SC Collegium recommends elevation of first openly gay judge to Delhi HC

Saurabh Kirpal has been recommended and deferred four time prior to this, purportedly on the flimsy grounds that his partner is a foreign national


The Supreme Court Collegium, a body that recommends elevation and transfer to judges to higher and the apex court, has recommended that Saurabh Kirpal be appointed as a judge at the Delhi High Court, making him the first openly gay candidate to be considered for such a position.

However, The Telegraph reports that his candidature has been deferred four times so far. The first time his name was recommended was in 2017 by the Delhi High Court Collegium then headed by Justice Gita Mittal. But the government reportedly shot down the proposal citing intelligence reports of Kirpal’s partner being a Swiss national. Kirpal’s partner Nicholas Bachmann is a human rights activist.

Kirpal’s name was recommended again, and the recommendation was deferred in September 2018, January 2019, and April 2019. This time, none other than Chief Justice NV Ramana, after consultation with two other senior members of the judiciary, Justices UU Lalit and AM Khanwilkar, paved the path for recommending Kirpal’s elevation. However, even now, this is still a recommendation that is yet to be accepted by the government.

Foreign partner flimsy excuse for denying judgeship

Kirpal himself had claimed in an interview to The Quint, in June this year, that a foreign partner couldn’t have been the only reason for rejection of his candidature. “Justice Vivian Bose, one of India’s greatest judges, in the Supreme Court who had an American wife,” he said, also giving examples of former Chief Justices Ravi Dhawan and Patnaik who also had foreign nationals as wives. “So having a foreign partner surely can be no grave security risk to the post of a High Court judge,” he concluded.

Who is Saurabh Kirpal?

Saurabh Kirpal is a lawyer who has vociferously advocated for the rights of the LGBTQIA community. He was a part of the team of lawyers, including Arundhati Katju and Menaka Guruswamy, that was at the forefront of the litigation that led to the historic reading down of Section 377 on September 6, 2018. Kirpal was counsel for Navtej Johar and Ritu Dalmia, two of the main petitioners in the case. The court had on that day decriminalised consensual sex between two adults of the same sex.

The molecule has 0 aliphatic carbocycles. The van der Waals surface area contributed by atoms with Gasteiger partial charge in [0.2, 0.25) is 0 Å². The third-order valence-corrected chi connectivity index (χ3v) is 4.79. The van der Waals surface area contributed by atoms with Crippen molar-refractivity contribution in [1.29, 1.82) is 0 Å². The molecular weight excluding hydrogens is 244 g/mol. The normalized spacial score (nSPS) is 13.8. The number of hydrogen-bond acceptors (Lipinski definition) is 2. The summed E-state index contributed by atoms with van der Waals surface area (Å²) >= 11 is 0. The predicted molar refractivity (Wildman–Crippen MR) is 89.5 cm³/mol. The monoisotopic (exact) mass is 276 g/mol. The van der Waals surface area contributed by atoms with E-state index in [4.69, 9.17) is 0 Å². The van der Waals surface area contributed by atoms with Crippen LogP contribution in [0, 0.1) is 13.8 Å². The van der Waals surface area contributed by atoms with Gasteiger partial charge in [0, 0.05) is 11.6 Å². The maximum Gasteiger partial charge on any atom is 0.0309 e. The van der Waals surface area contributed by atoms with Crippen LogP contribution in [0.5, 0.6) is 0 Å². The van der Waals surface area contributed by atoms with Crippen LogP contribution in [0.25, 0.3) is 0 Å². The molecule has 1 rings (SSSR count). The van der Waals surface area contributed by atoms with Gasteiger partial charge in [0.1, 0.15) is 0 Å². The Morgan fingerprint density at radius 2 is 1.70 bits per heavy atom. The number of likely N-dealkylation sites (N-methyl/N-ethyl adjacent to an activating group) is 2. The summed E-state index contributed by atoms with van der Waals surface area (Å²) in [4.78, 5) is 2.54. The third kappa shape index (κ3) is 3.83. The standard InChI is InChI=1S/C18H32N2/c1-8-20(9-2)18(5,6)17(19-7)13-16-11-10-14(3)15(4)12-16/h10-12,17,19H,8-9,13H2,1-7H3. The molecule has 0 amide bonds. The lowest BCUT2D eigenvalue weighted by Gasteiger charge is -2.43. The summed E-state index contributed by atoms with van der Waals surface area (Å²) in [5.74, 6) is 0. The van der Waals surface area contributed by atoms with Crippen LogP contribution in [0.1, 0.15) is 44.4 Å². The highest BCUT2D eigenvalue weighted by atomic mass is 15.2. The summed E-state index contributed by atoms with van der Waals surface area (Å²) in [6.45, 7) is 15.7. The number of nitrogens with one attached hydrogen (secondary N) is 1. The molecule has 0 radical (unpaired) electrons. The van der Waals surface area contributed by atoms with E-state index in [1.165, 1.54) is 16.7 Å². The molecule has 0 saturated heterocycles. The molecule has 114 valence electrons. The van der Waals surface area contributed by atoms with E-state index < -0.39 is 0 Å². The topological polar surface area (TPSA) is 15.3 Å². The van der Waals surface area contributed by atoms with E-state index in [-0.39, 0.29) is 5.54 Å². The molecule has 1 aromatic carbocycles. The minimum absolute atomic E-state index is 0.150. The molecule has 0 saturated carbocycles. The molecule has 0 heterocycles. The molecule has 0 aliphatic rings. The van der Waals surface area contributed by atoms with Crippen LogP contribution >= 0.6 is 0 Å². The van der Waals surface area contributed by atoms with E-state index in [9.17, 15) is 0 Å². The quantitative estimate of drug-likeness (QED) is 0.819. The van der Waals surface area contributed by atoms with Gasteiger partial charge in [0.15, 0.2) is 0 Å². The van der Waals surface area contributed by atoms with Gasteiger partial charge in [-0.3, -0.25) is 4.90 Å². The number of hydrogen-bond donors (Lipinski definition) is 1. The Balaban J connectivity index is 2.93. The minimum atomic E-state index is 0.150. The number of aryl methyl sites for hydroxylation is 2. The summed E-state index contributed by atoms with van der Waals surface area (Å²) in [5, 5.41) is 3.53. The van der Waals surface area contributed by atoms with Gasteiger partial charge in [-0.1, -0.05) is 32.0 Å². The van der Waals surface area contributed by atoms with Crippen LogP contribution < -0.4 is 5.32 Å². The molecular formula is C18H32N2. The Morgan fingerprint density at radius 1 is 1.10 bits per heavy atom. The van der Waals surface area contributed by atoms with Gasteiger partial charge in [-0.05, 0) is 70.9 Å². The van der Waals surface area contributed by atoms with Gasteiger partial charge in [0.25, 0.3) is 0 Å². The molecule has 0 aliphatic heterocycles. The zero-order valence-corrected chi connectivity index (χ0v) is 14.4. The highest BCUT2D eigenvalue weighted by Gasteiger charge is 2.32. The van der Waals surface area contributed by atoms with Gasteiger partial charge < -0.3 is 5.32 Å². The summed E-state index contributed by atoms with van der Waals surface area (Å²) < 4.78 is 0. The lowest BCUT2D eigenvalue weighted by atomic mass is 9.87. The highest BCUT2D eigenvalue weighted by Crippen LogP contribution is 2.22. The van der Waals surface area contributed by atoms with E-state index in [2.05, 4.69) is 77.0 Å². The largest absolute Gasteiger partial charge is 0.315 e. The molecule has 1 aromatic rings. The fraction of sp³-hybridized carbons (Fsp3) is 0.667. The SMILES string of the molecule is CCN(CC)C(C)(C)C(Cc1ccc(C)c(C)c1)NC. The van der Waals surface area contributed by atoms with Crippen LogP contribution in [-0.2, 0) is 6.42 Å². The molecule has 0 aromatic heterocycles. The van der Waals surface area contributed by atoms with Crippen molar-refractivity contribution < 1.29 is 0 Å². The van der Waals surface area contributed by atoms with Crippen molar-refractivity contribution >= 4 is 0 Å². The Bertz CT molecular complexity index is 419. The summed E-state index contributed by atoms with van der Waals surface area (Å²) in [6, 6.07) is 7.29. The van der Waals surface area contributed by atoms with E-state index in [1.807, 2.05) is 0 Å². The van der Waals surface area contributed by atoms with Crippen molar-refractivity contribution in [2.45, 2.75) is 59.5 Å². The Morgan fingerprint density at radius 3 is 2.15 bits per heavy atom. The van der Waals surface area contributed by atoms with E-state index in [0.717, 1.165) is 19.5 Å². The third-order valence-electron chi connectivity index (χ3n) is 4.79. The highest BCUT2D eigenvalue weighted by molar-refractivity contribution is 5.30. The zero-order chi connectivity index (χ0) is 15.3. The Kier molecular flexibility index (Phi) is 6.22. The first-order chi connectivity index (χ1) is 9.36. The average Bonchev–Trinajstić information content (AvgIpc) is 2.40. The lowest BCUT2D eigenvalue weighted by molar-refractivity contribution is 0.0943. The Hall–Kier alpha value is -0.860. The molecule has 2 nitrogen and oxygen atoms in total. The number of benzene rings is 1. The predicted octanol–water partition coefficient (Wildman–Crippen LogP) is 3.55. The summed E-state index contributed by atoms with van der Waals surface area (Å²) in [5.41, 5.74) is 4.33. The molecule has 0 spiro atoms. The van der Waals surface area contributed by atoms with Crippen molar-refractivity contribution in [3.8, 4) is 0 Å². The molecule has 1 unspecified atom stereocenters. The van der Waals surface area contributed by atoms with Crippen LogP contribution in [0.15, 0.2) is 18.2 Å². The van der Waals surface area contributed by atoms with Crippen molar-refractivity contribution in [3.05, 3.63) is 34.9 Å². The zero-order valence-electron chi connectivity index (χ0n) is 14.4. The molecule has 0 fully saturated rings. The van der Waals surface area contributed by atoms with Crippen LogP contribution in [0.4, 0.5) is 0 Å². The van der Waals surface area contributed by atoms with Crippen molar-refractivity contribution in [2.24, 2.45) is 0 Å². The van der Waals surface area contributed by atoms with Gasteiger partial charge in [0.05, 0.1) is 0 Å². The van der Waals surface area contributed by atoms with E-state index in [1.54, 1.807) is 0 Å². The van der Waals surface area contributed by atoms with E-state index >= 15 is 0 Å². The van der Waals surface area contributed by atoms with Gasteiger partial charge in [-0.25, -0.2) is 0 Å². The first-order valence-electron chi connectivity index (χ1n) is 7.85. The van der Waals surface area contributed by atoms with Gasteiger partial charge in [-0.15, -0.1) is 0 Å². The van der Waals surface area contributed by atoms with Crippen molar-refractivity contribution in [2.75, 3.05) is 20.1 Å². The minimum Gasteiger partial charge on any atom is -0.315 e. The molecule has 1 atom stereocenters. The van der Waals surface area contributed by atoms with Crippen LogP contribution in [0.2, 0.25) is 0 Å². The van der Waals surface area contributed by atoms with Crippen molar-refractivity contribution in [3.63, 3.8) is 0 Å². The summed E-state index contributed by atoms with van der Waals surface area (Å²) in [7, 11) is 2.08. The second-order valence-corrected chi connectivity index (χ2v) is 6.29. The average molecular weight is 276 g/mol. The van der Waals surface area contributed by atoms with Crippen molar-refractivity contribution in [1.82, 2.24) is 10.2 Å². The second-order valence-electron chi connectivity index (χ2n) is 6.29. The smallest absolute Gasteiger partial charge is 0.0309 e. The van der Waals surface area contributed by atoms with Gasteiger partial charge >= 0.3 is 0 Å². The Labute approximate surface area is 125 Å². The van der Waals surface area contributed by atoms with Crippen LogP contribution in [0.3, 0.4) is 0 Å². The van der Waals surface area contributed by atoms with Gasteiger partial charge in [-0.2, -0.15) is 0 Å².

He is the son of former Supreme Court Chief Justice BN Kirpal. He has a B.Sc (Hons) from Delhi’s prestigious St. Stephen’s College, following which he read law at Oxford University. He holds a Masters in Law from the University of Cambridge. He has previously worked with the United Nations in Geneva. He has also served as a junior to Mukul Rohatgi. Kirpal has practiced law for over two decades. In March this year, Kirpal was designated as a senior advocate at the Delhi High Court.

Reactions to recommendation of elevation

Understandable, this is being seen as a huge shot in the arm for LGBTQIA rights in the country. Advocate Menaka Guruswamy hailed it tweeting, “Ceilings are meant to be broken. Delhi HC likely to get first openly gay judge.”

Human rights defender and advocate Indira Jaising too welcomed the move saying, “Finally we are set to be an inclusive judiciary ending discrimination based on sexual orientation.”

Filmmaker Apurva Asrani tweeted, “Saurabh Kirpal identifies as gay & is vocal about LGBTQ rights. The collegium deferred a call on his elevation 4 times, despite the HC’s recommendation. Today he is set to become a judge in the Delhi High Court. In the words of Bob Dylan, ‘The Times They Are A- Changin’.”

Fellow filmmaker Onir also hailed the move tweeting, “What a beautiful empowering news to be greeted with this morning. Centuries of prosecution and now to have the first openly Gay Judge at Delhi HC. Respect and Gratitude to all those LGBTQIA activists who have struggled OPENLY to make this possible.”

Equal Rights activist Harish Iyer told SabrangIndia, “If the recommendation is accepted, and Saurabh Kirpal is indeed appointed judge, it would help India move forward after a history of omission, ridicule and invisibilisation of the LGBTQIA+ community. But let us not forget, queer people have served, are serving, and will serve the nation. This move will open the closet doors and let the world know about our life, contribution and existence beyond a cause.”

Iyer’s words draw attention to the fact that Kirpal is not set to be the “first gay judge” as many headlines are screaming today. Many other members of the community may have served in different rungs of the judiciary, while still in the closet.


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